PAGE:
• Supporting Students During the COVID-19 Outbreak

    A new type of coronavirus, abbreviated COVID-19, is causing an outbreak of respiratory (lung) disease. It was first detected in China and has now been detected internationally. While the immediate health risk in the United States is still low for most Americans, it is important to plan for any possible outbreaks if the risk level increases in the future.

    It is helpful to distinguish between the facts and the inevitable emotions in the situation. Enclosed you will find links to resources explaining the facts of COVID 19 and resources about how to handle the stress and emotional reactions involved.  

    There will be many reactions to this worldwide pandemic and none of them are wrong. For example, if you are a first responder in the health-care field you may react with little to no emotion as you work to protect our community. If you have a parent in a nursing home your reaction may be much different as you prepare your family to work through fear and sadness. 

    It is very important to remember that children look to adults for guidance on how to react to stressful events. If parents seem overly worried, children’s anxiety may rise. Parents should reassure children that health and school officials are working hard to ensure that people throughout the country stay healthy. However, children also need factual, age appropriate information about the potential seriousness of disease risk and concrete instruction about how to avoid infections and spread of disease. Teaching children positive preventive measures, talking with them about their fears, and giving them a sense of some control over their risk of infection can help reduce anxiety. 

    Make distinctions for yourself and your children between your fears and worries AND the facts about COVID 19.  

    Not all children respond to stress in the same way. Some common changes to watch for in children:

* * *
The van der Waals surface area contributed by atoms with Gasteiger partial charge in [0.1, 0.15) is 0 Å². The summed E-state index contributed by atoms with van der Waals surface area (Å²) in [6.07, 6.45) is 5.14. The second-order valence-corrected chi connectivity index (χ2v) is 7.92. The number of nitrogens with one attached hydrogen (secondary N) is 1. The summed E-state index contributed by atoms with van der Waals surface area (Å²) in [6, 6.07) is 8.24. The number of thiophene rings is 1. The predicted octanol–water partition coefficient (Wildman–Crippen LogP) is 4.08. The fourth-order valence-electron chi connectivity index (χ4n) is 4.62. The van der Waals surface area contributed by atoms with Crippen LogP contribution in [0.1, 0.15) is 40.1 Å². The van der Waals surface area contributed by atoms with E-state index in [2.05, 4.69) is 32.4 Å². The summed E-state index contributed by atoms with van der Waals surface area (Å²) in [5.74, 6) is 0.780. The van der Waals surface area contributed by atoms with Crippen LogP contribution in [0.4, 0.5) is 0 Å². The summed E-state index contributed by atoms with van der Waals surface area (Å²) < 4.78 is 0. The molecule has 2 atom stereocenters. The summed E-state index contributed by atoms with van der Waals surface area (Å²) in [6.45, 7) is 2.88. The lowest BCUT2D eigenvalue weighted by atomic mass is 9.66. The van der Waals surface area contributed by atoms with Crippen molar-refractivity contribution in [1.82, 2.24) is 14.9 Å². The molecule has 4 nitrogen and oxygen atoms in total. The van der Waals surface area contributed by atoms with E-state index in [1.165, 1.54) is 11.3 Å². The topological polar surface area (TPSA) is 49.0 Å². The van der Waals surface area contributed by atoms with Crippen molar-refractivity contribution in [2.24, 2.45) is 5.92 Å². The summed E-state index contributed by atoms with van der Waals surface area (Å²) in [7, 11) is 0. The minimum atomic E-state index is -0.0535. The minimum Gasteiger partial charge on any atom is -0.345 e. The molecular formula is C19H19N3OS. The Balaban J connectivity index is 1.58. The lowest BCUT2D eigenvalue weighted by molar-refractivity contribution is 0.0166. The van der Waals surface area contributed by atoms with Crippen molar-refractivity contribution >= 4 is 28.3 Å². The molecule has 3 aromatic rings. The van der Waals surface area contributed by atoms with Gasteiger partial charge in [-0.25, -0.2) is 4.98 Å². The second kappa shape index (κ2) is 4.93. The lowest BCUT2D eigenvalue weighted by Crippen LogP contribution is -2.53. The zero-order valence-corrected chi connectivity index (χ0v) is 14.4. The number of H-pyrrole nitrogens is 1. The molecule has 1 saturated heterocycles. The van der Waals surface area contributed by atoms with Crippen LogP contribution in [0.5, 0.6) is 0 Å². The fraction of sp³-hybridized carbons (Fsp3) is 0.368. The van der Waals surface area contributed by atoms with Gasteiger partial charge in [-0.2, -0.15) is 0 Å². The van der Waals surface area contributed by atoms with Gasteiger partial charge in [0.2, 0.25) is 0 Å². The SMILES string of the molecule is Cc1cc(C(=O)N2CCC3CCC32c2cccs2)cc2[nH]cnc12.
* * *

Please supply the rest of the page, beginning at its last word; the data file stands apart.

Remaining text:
• Excessive crying and irritation
    • Returning to behaviors they have outgrown (e.g., toileting accidents or bedwetting)
    • Excessive worry or sadness
    • Unhealthy eating or sleeping habits
    • Irritability and “acting out” behaviors
    • Difficulty with attention and concentration
    • Avoidance of activities enjoyed in the past
    • Unexplained headaches or body pain
    • Use of alcohol, tobacco, or other drugs

    There are many things you can do to support your child:

    • Take time to talk with your child about the COVID-19 outbreak. Answer questions and share facts about COVID-19 in a way that your child can understand. Keep their age in mind.  You would talk to a six year old differently than a 15 year old.  You will be setting the emotional tone of the conversation and it will guide your child on how to handle their own emotions. 
    • Take your cues from your child. Invite your child to tell you anything they may have heard about the coronavirus, and how they feel. Give them ample opportunity to ask questions. You want to be prepared to answer (but not prompt) questions. Your goal is to avoid encouraging frightening fantasies.
    • Reassure your child that they are safe. Let them know if is ok if they feel upset. Share with them how you deal with your own stress so that they can learn how to cope from you.